Common Support Balancing Case Study

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4.5. Checking for Common Support, Balancing We first checked the common support region. It is the region where the propensity score has a positive density for both participants (treated) and non-participants (non-treated) units. Figure-3 gives the frequency distribution of the propensity scores calculated above by using Probit model for the participants and non-participants of the PDS programme. [Figure-3] The propensity score ranges from 0.047 to 1.000 for both the groups. It can be seen from the figure that the common support condition is satisfied. There is substantial overlap in the distribution of the propensity scores of both treated and control group and a severe common support problem does not exist between them. Given that substantial…show more content…
4.6. Estimation of treatment effect checking of Sensitivity between the treated and the control group The analysis of the treatment effect is conducted by focusing on two parameters, namely- the average treatment effect on the treated (ATT), and average treatment effect (ATE). The results are presented in table-10. [Table-10] Table-10 depicts that the ATT due to PDS participation for the household on their food security index is higher than the non-participants by 2.30 and the ATE, in this case, is 1.33 which is not statistically significant. Though the ATT of PDS rice and wheat on the calorie gains of the households show negative figures indicating their level of caloric deficiency, yet after participation in the PDS, the ATT of PDS rice on the Calorie gains has increased by 33819.76 calories which is significant at 1 percent level and the calorie gain from PDS rice for any household drawn from the population, as depicted by the ATE is 36899.11 calories. Similarly, calorie gain from the PDS wheat as given by the ATT shows an increment by 2491.44 calories, though it is not statistically significant. But the income gains out of PDS participation from rice and wheat witness mark of significantly…show more content…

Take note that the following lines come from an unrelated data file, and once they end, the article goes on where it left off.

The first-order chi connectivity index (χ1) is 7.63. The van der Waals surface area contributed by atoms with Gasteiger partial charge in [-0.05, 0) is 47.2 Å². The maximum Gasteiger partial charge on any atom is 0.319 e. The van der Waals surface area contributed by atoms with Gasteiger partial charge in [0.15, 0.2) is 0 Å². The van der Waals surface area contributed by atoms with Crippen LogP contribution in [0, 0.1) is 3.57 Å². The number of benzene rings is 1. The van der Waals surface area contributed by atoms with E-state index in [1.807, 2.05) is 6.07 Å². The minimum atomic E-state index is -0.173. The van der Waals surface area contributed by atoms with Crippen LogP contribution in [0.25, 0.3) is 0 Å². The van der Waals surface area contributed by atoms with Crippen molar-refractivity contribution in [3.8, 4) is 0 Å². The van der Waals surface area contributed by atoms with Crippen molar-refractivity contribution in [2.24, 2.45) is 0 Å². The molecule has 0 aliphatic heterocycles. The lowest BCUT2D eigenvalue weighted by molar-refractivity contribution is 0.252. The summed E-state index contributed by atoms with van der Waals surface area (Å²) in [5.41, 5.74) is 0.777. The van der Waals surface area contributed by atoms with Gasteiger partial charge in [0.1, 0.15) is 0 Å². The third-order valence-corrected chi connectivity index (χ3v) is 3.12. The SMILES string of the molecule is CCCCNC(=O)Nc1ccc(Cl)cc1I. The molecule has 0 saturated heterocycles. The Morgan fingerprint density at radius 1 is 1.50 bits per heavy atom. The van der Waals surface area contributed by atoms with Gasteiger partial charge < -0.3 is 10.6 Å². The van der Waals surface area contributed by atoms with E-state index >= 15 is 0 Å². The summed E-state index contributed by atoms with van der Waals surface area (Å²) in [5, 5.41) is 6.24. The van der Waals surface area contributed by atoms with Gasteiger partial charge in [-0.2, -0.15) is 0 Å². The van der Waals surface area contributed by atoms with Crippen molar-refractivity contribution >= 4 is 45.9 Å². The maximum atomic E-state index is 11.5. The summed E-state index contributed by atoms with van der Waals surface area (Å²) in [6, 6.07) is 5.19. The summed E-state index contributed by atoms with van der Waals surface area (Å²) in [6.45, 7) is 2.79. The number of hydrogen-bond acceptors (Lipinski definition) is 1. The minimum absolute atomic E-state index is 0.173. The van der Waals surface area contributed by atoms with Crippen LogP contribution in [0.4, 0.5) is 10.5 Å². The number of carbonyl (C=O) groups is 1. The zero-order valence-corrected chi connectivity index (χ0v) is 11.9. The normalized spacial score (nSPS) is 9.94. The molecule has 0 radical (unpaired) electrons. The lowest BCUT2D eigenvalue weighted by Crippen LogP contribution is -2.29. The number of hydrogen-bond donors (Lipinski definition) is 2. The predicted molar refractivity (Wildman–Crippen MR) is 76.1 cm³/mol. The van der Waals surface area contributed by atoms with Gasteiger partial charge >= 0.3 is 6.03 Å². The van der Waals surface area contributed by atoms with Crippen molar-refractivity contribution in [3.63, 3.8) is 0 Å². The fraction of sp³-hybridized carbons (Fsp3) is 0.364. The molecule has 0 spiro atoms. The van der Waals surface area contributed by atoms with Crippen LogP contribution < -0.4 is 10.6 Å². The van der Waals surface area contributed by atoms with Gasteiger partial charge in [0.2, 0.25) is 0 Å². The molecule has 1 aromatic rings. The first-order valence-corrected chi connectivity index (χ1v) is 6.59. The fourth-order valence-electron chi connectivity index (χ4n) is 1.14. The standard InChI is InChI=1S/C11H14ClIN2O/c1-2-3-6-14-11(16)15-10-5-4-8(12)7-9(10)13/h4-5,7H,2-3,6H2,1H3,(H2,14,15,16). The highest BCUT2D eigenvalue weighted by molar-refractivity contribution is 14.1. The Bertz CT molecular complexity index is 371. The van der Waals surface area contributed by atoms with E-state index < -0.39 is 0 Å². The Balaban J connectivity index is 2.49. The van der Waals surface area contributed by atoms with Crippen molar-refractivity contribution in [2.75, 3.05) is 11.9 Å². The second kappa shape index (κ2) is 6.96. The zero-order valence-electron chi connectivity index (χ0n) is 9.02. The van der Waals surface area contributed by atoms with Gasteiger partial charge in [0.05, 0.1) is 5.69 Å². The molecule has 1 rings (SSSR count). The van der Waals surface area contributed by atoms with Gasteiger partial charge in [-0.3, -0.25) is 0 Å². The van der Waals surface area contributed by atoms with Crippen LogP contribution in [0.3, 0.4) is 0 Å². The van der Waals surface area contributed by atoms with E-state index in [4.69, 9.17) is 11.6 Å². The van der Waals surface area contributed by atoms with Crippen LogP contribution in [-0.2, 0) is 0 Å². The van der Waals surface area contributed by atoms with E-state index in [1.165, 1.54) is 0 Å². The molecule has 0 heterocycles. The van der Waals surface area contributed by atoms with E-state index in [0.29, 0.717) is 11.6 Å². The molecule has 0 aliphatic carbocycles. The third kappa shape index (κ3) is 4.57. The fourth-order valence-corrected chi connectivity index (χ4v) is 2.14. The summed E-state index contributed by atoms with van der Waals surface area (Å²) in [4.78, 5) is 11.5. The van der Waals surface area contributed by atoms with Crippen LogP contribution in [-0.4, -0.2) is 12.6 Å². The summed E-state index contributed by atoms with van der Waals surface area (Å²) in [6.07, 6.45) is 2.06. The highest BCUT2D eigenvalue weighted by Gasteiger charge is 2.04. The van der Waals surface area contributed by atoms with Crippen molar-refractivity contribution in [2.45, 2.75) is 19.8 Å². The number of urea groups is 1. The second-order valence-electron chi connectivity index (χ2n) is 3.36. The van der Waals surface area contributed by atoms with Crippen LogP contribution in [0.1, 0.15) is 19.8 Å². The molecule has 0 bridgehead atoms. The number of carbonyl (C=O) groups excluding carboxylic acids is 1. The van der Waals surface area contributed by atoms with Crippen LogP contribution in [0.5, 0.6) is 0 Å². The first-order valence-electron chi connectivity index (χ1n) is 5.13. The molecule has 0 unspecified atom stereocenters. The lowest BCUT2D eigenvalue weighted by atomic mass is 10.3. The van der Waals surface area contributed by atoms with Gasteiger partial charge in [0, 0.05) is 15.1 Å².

The output shows that we get a significant positive treatment effect on the treated of 2.30, 33819.76, 2491.44, 407.11 and 10.03 for FSI, calorie gain from rice and wheat and income gain from rice and wheat at the household level respectively. That is, the rate of food security, measured in terms of FSI, calorie gain from rice and wheat and income gain from rice and wheat of participants are 2.30, 33819.76, 2491.44, 407.11 and 10.03 percent higher than that of matched control group members. Under the assumption of no hidden bias ( ), the Mantel-Haenszel (1959) bounds, test statistic gives a similar result, indicating a significant treatment effect (table-A.6 in

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